The device is made of a compound known as duroquinone. This molecule resembles a hexagonal plate with four cones linked to it, "like a small car," explained researcher Anirban Bandyopadhyay, an artificial intelligence and molecular electronics scientist at the National Institute for Materials Science at Tsukuba in Japan. The machine is made of 17 duroquinone molecules. One molecule sits at the center of a ring formed by the remaining 16. The entire invention sits on a surface of gold.
Scientists operate the device by tweaking the center duroquinone with electrical pulses from an extremely sharp electrically conductive needle. The molecule and its four cones can shift around in a variety of ways depending on different properties of the pulse — say, the pulse's strength.
Since weak chemical bonds link the center duroquinone with the surrounding 16 duroquinones, each of those shifts too. Imagine, for instance, a spider in the middle of a web made of 16 strands. If the spider moves in one direction, each thread linked to it experiences a slightly different tug from all the others. Since duroquinone possesses four cones, each molecule essentially has four different settings. Since the central molecule can simultaneously control 16 other duroquinones, mathematically this means a single pulse at the machine can have 416 — or nearly 4.3 billion — different outcomes.
The idea is to hook this new gadget up with other molecules — either copies of itself or different compounds other scientists have invented. For instance, researchers have created a host of machines just a molecule or so large over the last decade or two — motors, propellers, switches, elevators, sensors and so on. The new invention might offer a way to control all those other compounds to work as a whole. Indeed, Bandyopadhyay and his colleagues revealed they could hook up eight other such "molecular machines" to their invention, working together as if they were part of a miniature factory.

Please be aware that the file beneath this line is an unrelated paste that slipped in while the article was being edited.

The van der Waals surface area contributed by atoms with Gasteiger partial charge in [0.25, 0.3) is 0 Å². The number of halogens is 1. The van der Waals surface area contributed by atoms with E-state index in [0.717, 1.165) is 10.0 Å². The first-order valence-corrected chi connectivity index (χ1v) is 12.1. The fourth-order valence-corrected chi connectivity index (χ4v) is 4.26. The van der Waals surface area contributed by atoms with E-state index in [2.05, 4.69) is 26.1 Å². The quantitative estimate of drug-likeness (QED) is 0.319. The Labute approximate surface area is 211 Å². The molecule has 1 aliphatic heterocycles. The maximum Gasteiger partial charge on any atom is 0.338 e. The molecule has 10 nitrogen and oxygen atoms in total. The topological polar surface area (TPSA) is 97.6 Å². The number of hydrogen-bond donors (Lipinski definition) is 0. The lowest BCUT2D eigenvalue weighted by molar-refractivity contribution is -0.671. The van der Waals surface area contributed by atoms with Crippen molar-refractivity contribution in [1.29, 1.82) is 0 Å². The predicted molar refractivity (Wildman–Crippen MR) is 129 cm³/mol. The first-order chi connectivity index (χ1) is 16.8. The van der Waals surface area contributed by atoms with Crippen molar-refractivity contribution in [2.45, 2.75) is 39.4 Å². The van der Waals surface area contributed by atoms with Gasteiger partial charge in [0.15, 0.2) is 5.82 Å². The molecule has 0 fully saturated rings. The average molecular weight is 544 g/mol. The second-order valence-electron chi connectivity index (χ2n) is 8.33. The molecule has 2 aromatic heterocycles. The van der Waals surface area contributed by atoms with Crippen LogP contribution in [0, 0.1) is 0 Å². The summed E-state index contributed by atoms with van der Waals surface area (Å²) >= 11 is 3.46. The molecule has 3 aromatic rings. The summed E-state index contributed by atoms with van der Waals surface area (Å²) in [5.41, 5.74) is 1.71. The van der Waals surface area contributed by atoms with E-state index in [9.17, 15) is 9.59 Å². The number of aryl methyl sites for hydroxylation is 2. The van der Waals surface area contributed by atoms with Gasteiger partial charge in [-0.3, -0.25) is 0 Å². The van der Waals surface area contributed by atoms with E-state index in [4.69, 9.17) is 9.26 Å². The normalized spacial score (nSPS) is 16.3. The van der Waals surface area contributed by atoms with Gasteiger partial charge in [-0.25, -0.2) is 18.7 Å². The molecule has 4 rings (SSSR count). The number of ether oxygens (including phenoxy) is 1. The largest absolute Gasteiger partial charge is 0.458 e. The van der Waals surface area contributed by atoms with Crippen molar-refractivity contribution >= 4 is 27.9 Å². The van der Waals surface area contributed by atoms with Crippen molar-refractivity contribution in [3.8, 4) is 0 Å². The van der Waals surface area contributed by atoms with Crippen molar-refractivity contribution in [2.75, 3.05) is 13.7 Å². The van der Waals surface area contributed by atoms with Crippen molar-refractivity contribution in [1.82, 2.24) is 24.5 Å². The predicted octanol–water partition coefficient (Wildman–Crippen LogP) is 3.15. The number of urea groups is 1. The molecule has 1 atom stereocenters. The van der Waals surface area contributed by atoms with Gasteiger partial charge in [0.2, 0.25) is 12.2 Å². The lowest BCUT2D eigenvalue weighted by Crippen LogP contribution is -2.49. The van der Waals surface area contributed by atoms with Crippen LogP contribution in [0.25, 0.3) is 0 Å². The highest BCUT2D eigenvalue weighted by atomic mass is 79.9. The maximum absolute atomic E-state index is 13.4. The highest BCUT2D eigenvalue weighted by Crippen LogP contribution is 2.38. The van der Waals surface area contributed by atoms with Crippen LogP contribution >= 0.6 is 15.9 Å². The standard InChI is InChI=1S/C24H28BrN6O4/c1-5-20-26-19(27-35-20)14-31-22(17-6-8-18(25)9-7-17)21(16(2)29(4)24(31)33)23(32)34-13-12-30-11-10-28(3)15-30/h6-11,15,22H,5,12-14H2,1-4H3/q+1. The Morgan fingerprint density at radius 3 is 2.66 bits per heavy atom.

Bandyopadhyay added they could expand their device from a two-dimensional ring of 16 duroquinones around the center to a three-dimensional sphere of 1,024 duroquinones. This means it could perform 1,024 instructions at once, for 41024 different outcomes — a number larger than a 1 with 1,000 zeroes after it. They would control the molecule at the center of the sphere by manipulating "handles" sticking out from the core.
"We are definitely going to 3-D from 2-D immediately," Bandyopadhyay said.
That report is from Charles Choi at LiveScience.
This tiny "brain-like" device could prove to be very big indeed.
UPDATE: BBC News has an article up that describes the development as a "tiny chemical 'brain' which could one day act as a remote control for swarms of nano-machines."
UPDATE 2: Commenting on the story for MSNBC, Alan Boyle writes, "If scientists can create assembles that can pass along instructions from one molecule to 16, then to 256, then to 4,096, and so on — pretty soon you could have nanofactories capable of churning out mega amounts of custom-designed molecules."
UPDATE 3: MSNBC also has a video posted that illustrates the nanoscale brain-like computer and even shows STM images of the device.